A journal of academic theology

Volume 84 Number 1

From the Editor’s Desk – March 2023

The news of Pope Emeritus Benedict’s passing arrived as I was completing the editor’s note for this issue. Benedict was a man of the church, known for his life of contemplative prayer, liturgical piety, and scholarly faith. In a different ecclesial context, the 2005 election of this scholar hierarch might have been welcomed widely in

The Holy Spirit as the Protagonist of the Synod: Pope Francis’s Creative Reception of the Second Vatican Council

This article argues that Pope Francis’s conviction that the Holy Spirit guides the synodal journey represents a creative reception of the Second Vatican Council. By highlighting the Spirit’s agency, Francis offers an alternative to Lumen Gentium’s often ornamental pneumatology. While thus confirming the council’s theological rather than institutional understanding of the church, he complements its christocentric

Synodality and the Francis Pontificate: A Fresh Reception of Vatican II

The ten-year Francis pontificate represents a fresh reception of the Second Vatican Council. The full dimensions of this reception can be apprehended through the lens of synodality, the leitmotif of the Francis papacy. This article will consider four features of synodality exhibited in the papal magisterium of Pope Francis that help us appreciate the ways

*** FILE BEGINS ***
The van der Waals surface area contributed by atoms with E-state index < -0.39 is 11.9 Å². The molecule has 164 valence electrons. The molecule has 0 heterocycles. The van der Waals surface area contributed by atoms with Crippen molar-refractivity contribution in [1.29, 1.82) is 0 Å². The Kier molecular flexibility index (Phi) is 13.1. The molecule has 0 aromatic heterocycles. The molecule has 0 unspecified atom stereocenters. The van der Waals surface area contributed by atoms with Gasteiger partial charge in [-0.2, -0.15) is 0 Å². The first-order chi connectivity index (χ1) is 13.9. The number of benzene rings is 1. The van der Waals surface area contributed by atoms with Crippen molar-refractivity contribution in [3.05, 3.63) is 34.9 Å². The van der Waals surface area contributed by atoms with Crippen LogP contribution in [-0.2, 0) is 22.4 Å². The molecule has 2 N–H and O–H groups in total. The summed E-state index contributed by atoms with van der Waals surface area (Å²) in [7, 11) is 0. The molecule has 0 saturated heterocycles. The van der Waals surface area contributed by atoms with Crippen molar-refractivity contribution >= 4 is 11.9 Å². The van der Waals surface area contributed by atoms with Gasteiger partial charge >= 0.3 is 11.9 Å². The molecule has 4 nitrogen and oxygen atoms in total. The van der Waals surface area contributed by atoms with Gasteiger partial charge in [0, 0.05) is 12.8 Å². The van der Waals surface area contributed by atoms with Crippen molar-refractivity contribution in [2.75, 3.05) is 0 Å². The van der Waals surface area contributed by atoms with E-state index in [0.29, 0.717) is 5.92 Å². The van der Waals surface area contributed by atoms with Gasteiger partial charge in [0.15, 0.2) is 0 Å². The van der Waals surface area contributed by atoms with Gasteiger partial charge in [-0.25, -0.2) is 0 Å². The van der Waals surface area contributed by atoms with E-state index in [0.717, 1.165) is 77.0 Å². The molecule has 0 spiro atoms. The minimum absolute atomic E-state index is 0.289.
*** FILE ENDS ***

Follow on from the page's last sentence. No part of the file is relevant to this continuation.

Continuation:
Pope Francis’s Contribution to Catholic Thinking and Acting on War and Peace

In modern times, the papacy has consistently advocated peace, disarmament, and peaceful resolution of conflicts, limiting the scope of traditional just war theory, particularly in the era of weapons of mass destruction. However, no pope has gone as far as Pope Francis, who has stated that there is no such thing as just war and

Synodality and the New Media

During his pontificate, Pope Francis has both broadened and enhanced the concept of synodality and the synodal process to involve “especially those on the periphery who are often excluded and forgotten” (Vademecum) and even those who have left the church. This thrust toward maximum participation and inclusion will necessarily give rise to divergences and conflicts

Reconfiguring Ignacio Ellacuría’s Symbolic Conception of “the Crucified People”: Jesus, the Suffering Servant, and Abel

This article offers an appreciative but critical appraisal of Ignacio Ellacuría’s concept of “the crucified people,” which identifies the oppressed peoples of history with both Jesus and the Suffering Servant. In formulating his concept, Ellacuría does not sufficiently delineate the potential volitional differences between Jesus, the Servant, and the crucified peoples of history. As a

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